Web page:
There are 4 confirmed SUMO isoforms in humans; SUMO-1, SUMO-2, SUMO-3 and SUMO4. SUMO-2/3 show a high degree of similarity to each other and are distinct from SUMO-1. SUMO-4 shows similarity to SUMO-2/3 but differs in having a Proline instead of Glutamine at position 90. As a result, SUMO-4 isn't processed and conjugated under normal conditions, but is used for modification of proteins under stress-conditions like starvation.[7] During mitosis, SUMO-2/3 localize to centromeres and condensed chromosomes, whereas SUMO-1 localizes to the mitotic spindle and spindle midzone, indicating that SUMO paralogs regulate distinct mitotic processes in mammalian cells.[8] One of the major SUMO conjugation products associated with mitotic chromosomes arose from SUMO-2/3 conjugation of topoisomerase II, which is modified exclusively by SUMO-2/3 during mitosis.[9] SUMO-2/3 modifications seem to be involved specifically in the stress response.[10] SUMO-1 and SUMO-2/3 can form mixed chains, however, because SUMO-1 does not contain the internal SUMO consensus sites found in SUMO-2/3, it is thought to terminate these poly-SUMO chains.[11] Serine 2 of SUMO-1 is phosphorylated, raising the concept of a 'modified modifier'.[12]


SUMO proteins are small; most are around 100 organism the protein comes from. Although SUMO has very little sequence identity with ubiquitin at the amino acid level, it has a nearly identical structural fold.

The structure of human SUMO1 is depicted on the right. It shows SUMO1 as a globular protein with both ends of the amino acid chain (shown in red and blue) sticking out of the protein's centre. The spherical core consists of an alpha helix and a beta sheet. The diagrams shown are based on an NMR analysis of the protein in solution.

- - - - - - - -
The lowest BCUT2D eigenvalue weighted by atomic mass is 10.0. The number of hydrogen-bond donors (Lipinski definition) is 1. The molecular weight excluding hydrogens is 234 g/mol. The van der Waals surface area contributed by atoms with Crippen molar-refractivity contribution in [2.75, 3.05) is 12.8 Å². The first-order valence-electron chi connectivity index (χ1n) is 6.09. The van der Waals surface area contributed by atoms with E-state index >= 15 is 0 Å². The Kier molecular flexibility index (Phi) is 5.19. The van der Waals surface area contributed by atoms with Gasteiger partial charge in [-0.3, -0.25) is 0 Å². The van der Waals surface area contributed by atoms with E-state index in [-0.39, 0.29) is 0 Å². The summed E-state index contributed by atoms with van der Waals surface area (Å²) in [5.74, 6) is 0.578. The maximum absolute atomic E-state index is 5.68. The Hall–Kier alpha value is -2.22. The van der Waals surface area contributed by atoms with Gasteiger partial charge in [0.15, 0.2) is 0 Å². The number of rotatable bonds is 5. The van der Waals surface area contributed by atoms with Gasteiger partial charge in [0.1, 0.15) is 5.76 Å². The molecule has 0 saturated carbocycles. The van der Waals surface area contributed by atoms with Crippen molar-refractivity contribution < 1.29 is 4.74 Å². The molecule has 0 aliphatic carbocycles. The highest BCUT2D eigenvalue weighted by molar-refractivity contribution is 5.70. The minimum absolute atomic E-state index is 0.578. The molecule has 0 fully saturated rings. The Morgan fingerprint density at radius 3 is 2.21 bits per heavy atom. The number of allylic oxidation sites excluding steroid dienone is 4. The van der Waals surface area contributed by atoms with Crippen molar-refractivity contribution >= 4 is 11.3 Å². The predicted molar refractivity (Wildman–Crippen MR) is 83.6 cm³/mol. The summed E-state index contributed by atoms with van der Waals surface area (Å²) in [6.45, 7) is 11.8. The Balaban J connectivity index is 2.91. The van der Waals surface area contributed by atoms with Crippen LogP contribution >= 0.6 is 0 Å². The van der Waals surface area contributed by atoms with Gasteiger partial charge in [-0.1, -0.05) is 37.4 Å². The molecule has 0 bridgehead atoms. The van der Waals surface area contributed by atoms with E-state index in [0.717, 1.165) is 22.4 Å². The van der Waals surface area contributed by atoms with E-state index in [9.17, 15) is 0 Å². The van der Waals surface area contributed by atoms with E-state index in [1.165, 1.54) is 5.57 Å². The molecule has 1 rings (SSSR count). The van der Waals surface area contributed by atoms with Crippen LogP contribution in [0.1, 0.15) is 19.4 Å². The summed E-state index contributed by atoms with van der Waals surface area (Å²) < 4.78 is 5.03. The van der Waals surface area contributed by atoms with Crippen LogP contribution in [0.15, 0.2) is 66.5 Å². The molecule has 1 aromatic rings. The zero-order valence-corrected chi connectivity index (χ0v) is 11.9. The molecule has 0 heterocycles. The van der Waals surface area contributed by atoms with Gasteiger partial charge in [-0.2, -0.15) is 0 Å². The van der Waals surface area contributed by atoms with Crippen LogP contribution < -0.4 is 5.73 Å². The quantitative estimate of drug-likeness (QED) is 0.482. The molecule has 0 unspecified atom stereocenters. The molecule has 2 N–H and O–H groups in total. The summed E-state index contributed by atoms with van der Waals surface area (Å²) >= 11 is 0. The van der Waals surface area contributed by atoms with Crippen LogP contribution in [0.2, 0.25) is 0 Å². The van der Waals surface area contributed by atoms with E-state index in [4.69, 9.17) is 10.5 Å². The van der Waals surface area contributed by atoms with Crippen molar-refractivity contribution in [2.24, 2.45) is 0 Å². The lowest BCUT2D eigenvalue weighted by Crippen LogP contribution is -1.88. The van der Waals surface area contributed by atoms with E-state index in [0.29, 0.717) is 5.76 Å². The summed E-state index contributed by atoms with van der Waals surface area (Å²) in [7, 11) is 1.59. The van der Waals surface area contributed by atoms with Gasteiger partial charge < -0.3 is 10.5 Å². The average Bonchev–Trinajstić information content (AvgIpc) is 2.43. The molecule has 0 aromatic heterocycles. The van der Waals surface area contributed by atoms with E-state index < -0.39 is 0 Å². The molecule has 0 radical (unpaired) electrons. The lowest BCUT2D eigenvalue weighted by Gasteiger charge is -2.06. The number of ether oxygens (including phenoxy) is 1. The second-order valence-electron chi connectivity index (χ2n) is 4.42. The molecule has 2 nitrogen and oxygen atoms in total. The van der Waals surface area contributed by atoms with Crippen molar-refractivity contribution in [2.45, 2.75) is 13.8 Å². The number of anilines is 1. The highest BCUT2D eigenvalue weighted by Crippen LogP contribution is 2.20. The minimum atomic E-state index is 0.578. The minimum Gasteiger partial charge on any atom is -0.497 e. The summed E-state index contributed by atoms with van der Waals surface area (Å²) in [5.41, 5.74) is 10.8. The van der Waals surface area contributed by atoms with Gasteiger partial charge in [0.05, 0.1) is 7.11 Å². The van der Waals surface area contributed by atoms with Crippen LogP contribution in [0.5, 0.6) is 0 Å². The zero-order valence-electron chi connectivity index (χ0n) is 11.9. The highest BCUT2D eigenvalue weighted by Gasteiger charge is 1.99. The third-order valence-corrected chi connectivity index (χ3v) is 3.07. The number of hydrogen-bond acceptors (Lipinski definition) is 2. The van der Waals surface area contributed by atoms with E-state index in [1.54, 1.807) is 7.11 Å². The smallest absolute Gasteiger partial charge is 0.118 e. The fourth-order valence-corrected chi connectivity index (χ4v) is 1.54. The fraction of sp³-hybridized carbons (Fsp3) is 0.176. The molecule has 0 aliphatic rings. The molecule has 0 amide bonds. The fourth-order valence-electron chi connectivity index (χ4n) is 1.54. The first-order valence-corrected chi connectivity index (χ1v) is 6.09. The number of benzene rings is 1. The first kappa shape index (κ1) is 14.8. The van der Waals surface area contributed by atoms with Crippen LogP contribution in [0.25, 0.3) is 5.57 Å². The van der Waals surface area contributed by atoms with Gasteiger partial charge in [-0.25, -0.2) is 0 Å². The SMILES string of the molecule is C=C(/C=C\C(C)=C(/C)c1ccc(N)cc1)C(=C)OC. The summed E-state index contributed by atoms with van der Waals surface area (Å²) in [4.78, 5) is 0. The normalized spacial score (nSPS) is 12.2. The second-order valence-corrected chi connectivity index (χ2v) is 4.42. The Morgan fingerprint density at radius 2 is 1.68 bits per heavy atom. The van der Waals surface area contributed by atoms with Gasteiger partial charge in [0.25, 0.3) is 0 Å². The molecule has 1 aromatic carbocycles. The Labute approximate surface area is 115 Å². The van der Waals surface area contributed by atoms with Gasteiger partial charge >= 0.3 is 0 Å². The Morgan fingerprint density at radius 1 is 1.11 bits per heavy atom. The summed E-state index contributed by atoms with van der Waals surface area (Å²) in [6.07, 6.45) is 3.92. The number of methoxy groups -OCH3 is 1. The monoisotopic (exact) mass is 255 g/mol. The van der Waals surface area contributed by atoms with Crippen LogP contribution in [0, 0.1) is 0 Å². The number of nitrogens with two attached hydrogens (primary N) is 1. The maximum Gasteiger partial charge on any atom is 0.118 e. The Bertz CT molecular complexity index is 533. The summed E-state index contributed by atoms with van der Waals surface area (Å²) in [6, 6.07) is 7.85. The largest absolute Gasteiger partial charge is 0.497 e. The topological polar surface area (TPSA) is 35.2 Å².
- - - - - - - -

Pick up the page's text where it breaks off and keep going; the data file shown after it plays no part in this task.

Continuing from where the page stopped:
Prediction of SUMO attachment

Most SUMO-modified proteins contain the tetrapeptide consensus motif Ψ-K-x-D/E where Ψ is a hydrophobic residue, K is the lysine conjugated to SUMO, x is any amino acid (aa), D or E is an acidic residue. Substrate specificity appears to be derived directly from Ubc9 and the respective substrate motif. Currently available prediction programs are:

  • SUMOplot - online free access software developed to predict the probability for the SUMO consensus sequence (SUMO-CS) to be engaged in SUMO attachment.[13] The SUMOplot score system is based on two criteria: 1) direct amino acid match to the SUMO-CS observed and shown to bind Ubc9, and 2) substitution of the consensus amino acid residues with amino acid residues exhibiting similar hydrophobicity. SUMOplot has been used in the past to predict Ubc9 dependent sites.
  • seeSUMO - uses random forests and support vector machines trained on the data collected from the literature[14]
  • SUMOsp - uses PSSM to score potential sumoylation peptide stites. It can predict sites followed the ψKXE motif and unusual sumoylation sites contained other non-canonical motifs.[15]

SUMO Attachment